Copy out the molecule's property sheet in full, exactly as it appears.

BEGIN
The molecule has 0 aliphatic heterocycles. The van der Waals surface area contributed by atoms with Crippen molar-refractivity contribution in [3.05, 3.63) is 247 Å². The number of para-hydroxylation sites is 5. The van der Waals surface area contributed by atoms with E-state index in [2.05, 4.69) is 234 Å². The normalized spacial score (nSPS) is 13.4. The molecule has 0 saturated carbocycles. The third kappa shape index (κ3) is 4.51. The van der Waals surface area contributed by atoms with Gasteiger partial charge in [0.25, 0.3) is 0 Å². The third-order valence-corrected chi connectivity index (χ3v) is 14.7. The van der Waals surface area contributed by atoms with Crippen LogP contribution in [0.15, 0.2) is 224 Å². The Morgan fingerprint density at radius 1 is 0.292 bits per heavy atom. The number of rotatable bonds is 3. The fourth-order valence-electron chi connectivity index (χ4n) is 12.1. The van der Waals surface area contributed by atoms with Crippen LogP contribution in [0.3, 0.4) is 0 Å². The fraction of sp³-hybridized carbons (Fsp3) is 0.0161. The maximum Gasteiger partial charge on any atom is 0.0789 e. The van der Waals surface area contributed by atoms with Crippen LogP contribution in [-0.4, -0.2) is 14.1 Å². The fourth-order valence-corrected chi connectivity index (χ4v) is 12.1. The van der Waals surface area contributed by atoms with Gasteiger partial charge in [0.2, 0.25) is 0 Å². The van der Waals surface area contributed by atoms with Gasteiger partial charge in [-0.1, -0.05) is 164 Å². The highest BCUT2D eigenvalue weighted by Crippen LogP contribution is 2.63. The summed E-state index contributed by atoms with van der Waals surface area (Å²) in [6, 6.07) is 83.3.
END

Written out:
The molecule has 0 aliphatic heterocycles. The van der Waals surface area contributed by atoms with Crippen molar-refractivity contribution in [3.05, 3.63) is 247 Å². The number of para-hydroxylation sites is 5. The van der Waals surface area contributed by atoms with E-state index in [2.05, 4.69) is 234 Å². The normalized spacial score (nSPS) is 13.4. The molecule has 0 saturated carbocycles. The third kappa shape index (κ3) is 4.51. The van der Waals surface area contributed by atoms with Gasteiger partial charge in [0.25, 0.3) is 0 Å². The third-order valence-corrected chi connectivity index (χ3v) is 14.7. The van der Waals surface area contributed by atoms with Crippen LogP contribution in [0.15, 0.2) is 224 Å². The Morgan fingerprint density at radius 1 is 0.292 bits per heavy atom. The number of rotatable bonds is 3. The fourth-order valence-electron chi connectivity index (χ4n) is 12.1. The van der Waals surface area contributed by atoms with Crippen LogP contribution in [0.3, 0.4) is 0 Å². The fraction of sp³-hybridized carbons (Fsp3) is 0.0161. The maximum Gasteiger partial charge on any atom is 0.0789 e. The van der Waals surface area contributed by atoms with Crippen LogP contribution in [-0.4, -0.2) is 14.1 Å². The fourth-order valence-corrected chi connectivity index (χ4v) is 12.1. The van der Waals surface area contributed by atoms with Gasteiger partial charge in [0.2, 0.25) is 0 Å². The van der Waals surface area contributed by atoms with Gasteiger partial charge in [-0.1, -0.05) is 164 Å². The highest BCUT2D eigenvalue weighted by Crippen LogP contribution is 2.63. The summed E-state index contributed by atoms with van der Waals surface area (Å²) in [6, 6.07) is 83.3.